Last week I visited the classroom of teaching artist and improv master Bridget Cavaiola and science teacher Heather Tuttle, who are teacher partners in our 22nd Century Pioneers Arts-Based Summer Camp in West Baltimore. Like in all of our classes, these two teachers were “starting with the art” by warming up brains and bodies with the drama game “Big Booty.” This particular game required kids to call on each other using a number instead of their name, and the goal of the game was to keep the it going as long as possible and as quickly as possible, without someone “messing up” by forgetting who had what number. (I realize this description doesn’t explain why this game is called Big Booty but just stick with me here…)
The first time a student messed up in Big Booty, everyone clapped. I wasn’t sure what was going on but smiles ensued and the game started over. Quickly another kid forgot which number they were and when their number was called, the game stalled. Once again everyone clapped and Bridget looked over at me to clue me in and said, “We celebrate our failures in here.” The game continued, and as the kids’ brains warmed up and the fear of making a mistake in front of their peers dissipated, the need to clap wasn’t as frequent. When they did clap, they laughed, they shrugged it off, and they quickly moved on.
When it came time to move on to the science lesson, the teachers wanted to recap the lesson from the day before about the engineer design process. Bridget realized she had mistakenly erased the board which had listed all the key terms shared yesterday and Heather realized she forgot her notebook for reference. Oops! I don’t think the situation could have been better orchestrated, in that moment Bridget and Heather, modeled “the way” by shrugging off their mistake and asked the class, “What can we do?”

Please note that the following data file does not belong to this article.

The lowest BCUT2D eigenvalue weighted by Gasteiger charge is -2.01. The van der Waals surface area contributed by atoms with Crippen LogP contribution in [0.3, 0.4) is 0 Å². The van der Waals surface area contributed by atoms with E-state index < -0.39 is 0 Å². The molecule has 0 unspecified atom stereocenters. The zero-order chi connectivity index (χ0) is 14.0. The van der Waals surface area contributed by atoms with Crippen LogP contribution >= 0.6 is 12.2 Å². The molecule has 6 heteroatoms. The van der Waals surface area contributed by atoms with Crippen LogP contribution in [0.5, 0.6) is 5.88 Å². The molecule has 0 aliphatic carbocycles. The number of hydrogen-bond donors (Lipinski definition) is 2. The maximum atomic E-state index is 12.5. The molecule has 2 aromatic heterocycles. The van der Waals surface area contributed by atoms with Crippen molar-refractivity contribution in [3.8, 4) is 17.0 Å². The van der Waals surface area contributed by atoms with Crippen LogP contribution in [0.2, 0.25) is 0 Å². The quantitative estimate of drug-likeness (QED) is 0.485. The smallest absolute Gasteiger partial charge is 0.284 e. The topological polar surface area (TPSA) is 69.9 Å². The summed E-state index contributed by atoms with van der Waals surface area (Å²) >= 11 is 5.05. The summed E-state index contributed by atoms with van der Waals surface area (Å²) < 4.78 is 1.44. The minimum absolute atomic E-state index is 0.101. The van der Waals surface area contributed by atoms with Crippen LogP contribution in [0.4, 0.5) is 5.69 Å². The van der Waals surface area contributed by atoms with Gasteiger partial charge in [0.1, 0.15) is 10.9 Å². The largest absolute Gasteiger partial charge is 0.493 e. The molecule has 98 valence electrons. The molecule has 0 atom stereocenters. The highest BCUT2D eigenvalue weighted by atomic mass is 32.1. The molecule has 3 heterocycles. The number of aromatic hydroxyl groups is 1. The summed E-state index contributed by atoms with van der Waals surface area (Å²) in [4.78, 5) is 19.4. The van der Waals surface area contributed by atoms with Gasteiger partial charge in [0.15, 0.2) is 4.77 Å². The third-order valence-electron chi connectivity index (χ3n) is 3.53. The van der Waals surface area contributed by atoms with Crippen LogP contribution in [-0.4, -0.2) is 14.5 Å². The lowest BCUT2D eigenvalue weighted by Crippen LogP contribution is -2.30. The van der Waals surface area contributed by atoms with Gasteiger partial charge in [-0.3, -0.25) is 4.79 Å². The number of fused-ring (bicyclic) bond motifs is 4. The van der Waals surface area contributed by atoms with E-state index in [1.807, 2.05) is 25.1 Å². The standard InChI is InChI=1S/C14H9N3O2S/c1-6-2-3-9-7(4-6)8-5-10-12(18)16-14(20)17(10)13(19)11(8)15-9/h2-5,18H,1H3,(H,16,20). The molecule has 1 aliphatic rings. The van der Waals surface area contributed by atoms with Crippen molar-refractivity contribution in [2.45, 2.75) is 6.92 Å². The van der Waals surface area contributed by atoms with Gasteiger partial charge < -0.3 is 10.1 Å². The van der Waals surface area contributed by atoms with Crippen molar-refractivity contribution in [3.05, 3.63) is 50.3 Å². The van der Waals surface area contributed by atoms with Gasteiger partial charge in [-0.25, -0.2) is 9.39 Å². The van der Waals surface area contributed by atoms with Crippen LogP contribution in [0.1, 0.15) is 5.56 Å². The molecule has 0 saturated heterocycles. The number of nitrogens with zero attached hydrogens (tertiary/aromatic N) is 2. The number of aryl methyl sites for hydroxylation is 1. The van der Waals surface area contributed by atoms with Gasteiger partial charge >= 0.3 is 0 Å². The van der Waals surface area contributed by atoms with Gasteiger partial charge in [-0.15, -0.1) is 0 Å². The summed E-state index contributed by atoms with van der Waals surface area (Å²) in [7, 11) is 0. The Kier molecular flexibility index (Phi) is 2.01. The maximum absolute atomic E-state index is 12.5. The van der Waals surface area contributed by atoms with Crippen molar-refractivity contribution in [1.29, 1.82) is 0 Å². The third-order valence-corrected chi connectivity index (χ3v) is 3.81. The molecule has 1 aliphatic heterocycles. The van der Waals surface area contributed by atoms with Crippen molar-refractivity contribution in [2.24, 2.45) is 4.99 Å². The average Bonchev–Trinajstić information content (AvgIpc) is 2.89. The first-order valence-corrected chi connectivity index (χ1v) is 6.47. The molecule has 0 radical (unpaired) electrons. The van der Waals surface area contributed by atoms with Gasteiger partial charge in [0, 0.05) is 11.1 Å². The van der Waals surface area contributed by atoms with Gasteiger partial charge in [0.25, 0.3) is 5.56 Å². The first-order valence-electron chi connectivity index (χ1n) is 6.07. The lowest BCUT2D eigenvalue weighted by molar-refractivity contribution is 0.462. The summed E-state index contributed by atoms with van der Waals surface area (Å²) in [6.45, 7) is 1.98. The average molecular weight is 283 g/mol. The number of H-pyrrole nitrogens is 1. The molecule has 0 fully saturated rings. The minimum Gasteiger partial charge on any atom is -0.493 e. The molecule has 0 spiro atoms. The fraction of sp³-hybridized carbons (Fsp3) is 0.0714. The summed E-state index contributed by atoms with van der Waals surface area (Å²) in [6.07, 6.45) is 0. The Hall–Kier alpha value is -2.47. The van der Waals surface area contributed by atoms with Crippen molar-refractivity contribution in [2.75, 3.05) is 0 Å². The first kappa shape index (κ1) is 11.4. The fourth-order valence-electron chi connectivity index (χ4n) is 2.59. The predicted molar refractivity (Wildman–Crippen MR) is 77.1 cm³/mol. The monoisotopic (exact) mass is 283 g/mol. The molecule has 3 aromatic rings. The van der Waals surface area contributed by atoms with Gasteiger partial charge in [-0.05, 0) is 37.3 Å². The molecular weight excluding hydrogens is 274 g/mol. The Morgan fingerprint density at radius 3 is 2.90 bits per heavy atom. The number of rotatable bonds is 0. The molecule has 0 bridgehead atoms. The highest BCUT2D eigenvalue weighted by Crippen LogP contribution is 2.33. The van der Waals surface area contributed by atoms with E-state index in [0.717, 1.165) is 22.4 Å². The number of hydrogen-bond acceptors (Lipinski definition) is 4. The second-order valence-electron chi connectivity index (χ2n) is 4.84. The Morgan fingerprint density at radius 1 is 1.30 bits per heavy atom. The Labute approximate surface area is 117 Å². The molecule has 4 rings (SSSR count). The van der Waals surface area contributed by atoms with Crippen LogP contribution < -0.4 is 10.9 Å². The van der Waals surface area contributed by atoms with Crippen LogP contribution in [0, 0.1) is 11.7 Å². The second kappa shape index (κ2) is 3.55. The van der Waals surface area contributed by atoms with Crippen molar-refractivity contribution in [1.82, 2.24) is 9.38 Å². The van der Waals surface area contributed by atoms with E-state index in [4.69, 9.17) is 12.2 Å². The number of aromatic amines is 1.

The kids immediately started calling out the key terms they learned the day before. “Imagine!” “Investigate!” “Test!” In a quick minute all the key terms were there. I noticed each term was delivered with a gesture. The day before, the students came up with a move that conveyed the essence of each word. This lesson recap evolved into sixth-grade boys and girls (remember those awkward years?) moving their arms, hands, and heads in space as they defined the engineer design process.
Bridget and Heather and their sixth-graders are onto something. The simple act of celebrating failure creates a safe space for trying something, even if you are unsure if you are right or if you might look silly. Just imagine what is possible when you remove that fear–real opportunities for exploration, experimentation, reflection, and growth emerge.
By Azya Maxton, 22nd Century Pioneers Arts-Based Summer Camp Arts Integration Facilitator
Summer Learning is off to a great start. Our sixth-graders are studying coordinate grids and the engineering process. Seventh- and eighth-graders are learning about run off in science and ratio in math. It’s so exciting to see them learning their math and science through arts integration and hands-on projects. Students have been designing roofs, buildings, and even cities! Last week, we got to explore the engineering process, and learn about science and industry during a field trip to the Baltimore Museum of Industry. Students were also given an opportunity to test water from the Chesapeake Bay for phosphates, dissolved oxygen, pH, and Chlorine. Today, students participating in arts enrichment classes will have the opportunity to present their work at Baltimore’s Artscape while students in robotics go on to a citywide competition!